Listing of the Week: 'Law & Order' townhouse
A historic Manhattan brownstone that appeared frequently on the TV series -- as did its owners -- is on the market for the first time in 125 years.
If you’re a fan of "Law & Order," this Listing of the Week may look familiar.
This 5,526-square-foot townhouse on Manhattan’s Upper West Side has made a number of appearances on the show, as have its owners, both New York actors.
The family of Peter Maloney and Kristin Griffith is only the second family to own the home, built in 1888 for Nicholas Walsh, a lawyer, according to The New York Times.
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Maloney and Griffith have decided to move to a smaller place now that their two children are grown. The asking price is $8.75 million.
During the 30-plus years they have owned the home, the townhouse has made a number of appearances on "Law & Order," as have its owners – though neither Maloney nor Griffith ever appeared in an episode with their townhouse.
The couple bought the home in 1981, intrigued by its looks. It had been vacant for a decade and wasn’t for sale but they tracked down Elizabeth F. Walsh, an heir of the original owner, and persuaded her to sell.
"She was very worried that we were real-estate people, and that we wanted to chop up the house and turn it into apartments," Maloney told The Times. The couple’s plans to share the home with Griffith's parents, now deceased, helped seal the deal.
They paid $450,000 for the property and spent $2 million to renovate it.
The home retains many of its period touches, including lots of rich woodwork, an oak-paneled library with built-in bookcases, stained-glass windows, black walnut doors, a tin ceiling in the dining room, hand-painted pink and blue sinks for the man and woman of the house in the master dressing area and even the original icebox.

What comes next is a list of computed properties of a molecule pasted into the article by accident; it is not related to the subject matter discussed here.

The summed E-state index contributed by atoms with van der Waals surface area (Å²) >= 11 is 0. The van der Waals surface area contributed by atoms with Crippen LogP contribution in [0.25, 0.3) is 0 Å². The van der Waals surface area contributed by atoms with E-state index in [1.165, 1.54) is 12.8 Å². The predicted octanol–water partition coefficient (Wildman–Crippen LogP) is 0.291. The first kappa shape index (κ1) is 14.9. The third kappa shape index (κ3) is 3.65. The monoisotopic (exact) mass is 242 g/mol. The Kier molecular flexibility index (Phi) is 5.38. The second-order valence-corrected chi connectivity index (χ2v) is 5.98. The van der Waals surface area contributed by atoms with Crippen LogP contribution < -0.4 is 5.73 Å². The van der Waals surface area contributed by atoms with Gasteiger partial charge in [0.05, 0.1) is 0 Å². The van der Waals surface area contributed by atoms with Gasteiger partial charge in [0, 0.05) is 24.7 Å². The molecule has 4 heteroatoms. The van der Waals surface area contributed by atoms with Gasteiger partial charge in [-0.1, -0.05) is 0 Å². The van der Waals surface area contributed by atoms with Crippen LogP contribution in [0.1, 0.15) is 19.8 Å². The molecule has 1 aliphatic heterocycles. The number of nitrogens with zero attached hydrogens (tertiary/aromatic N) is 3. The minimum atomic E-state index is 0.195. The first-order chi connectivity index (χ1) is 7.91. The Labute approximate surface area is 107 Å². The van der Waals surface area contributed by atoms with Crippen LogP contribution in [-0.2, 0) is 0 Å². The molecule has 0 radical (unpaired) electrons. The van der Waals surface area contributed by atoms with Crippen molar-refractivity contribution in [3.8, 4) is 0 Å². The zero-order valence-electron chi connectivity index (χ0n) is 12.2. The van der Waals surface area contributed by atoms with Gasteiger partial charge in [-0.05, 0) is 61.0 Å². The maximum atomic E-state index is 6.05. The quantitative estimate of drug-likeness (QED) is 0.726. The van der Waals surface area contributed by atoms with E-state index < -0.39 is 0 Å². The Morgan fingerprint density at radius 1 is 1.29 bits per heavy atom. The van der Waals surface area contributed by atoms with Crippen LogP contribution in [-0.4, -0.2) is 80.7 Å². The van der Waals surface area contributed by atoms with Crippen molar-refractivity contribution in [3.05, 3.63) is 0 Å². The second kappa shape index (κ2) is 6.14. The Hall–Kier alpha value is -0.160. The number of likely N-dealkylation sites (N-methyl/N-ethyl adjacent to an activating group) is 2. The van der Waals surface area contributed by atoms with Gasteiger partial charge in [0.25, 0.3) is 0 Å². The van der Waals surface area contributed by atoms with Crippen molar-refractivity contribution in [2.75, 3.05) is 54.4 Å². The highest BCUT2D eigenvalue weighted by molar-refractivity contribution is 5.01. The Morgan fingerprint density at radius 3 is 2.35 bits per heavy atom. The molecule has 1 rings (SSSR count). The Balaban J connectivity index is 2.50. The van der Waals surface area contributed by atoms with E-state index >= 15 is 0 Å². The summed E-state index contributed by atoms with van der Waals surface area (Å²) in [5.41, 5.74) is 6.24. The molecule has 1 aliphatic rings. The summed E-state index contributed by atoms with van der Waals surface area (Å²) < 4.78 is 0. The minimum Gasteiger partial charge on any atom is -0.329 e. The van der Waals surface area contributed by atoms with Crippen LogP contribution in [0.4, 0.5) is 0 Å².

"The fact that this has retained its original layout and original grandeur is really amazing," Deborah Sabec, senior vice president of Town Residential, which has the listing, told CBS New York, which has video online.
The townhouse has six bedrooms and four and a half baths, plus front and back terraces. It has three stories, a partially finished basement and a light-filled penthouse with 18-foot ceilings, skylights and front and back terraces – an addition that would be impossible under current regulations.
Like the Walshes before them, Griffith and Maloney are hoping to find a buyer who will appreciate the historic home. "It will be nice to pass it on to someone who loves it," Griffith said in the CBS New York interview.
OMG. If I owned that building, I would need no more swag. I would probably reinact every single scene every time I walked through any room. Too bad there were no shower scenes.
About Teresa Mears
Teresa Mears is a veteran journalist who has been interested in houses since her father took her to tax auctions to carry the cash at age 10. A former editor of The Miami Herald's Home & Design section, she lives in South Florida where, in addition to writing about real estate, she publishes Miami on the Cheap to help her neighbors adjust to the loss of 60% of their property value.